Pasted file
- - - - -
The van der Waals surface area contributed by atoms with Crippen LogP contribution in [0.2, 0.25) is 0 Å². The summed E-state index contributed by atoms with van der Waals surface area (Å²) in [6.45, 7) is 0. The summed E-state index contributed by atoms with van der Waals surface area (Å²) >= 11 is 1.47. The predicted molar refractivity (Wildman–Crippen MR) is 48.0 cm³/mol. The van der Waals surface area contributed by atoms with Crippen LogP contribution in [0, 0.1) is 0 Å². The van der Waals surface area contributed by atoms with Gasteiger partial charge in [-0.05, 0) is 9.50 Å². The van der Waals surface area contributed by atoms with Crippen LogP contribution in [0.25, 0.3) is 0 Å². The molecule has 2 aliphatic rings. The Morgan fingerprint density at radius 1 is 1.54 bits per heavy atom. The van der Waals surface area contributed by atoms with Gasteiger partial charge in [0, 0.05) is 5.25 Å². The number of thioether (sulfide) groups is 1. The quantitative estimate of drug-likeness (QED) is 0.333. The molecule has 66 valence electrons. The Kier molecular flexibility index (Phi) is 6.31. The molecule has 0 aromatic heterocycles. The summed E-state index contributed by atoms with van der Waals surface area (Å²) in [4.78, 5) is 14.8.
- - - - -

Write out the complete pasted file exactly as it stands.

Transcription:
The van der Waals surface area contributed by atoms with Crippen LogP contribution in [0.2, 0.25) is 0 Å². The summed E-state index contributed by atoms with van der Waals surface area (Å²) in [6.45, 7) is 0. The summed E-state index contributed by atoms with van der Waals surface area (Å²) >= 11 is 1.47. The predicted molar refractivity (Wildman–Crippen MR) is 48.0 cm³/mol. The van der Waals surface area contributed by atoms with Crippen LogP contribution in [0, 0.1) is 0 Å². The van der Waals surface area contributed by atoms with Gasteiger partial charge in [-0.05, 0) is 9.50 Å². The van der Waals surface area contributed by atoms with Crippen LogP contribution in [0.25, 0.3) is 0 Å². The molecule has 2 aliphatic rings. The Morgan fingerprint density at radius 1 is 1.54 bits per heavy atom. The van der Waals surface area contributed by atoms with Gasteiger partial charge in [0, 0.05) is 5.25 Å². The number of thioether (sulfide) groups is 1. The quantitative estimate of drug-likeness (QED) is 0.333. The molecule has 66 valence electrons. The Kier molecular flexibility index (Phi) is 6.31. The molecule has 0 aromatic heterocycles. The summed E-state index contributed by atoms with van der Waals surface area (Å²) in [4.78, 5) is 14.8.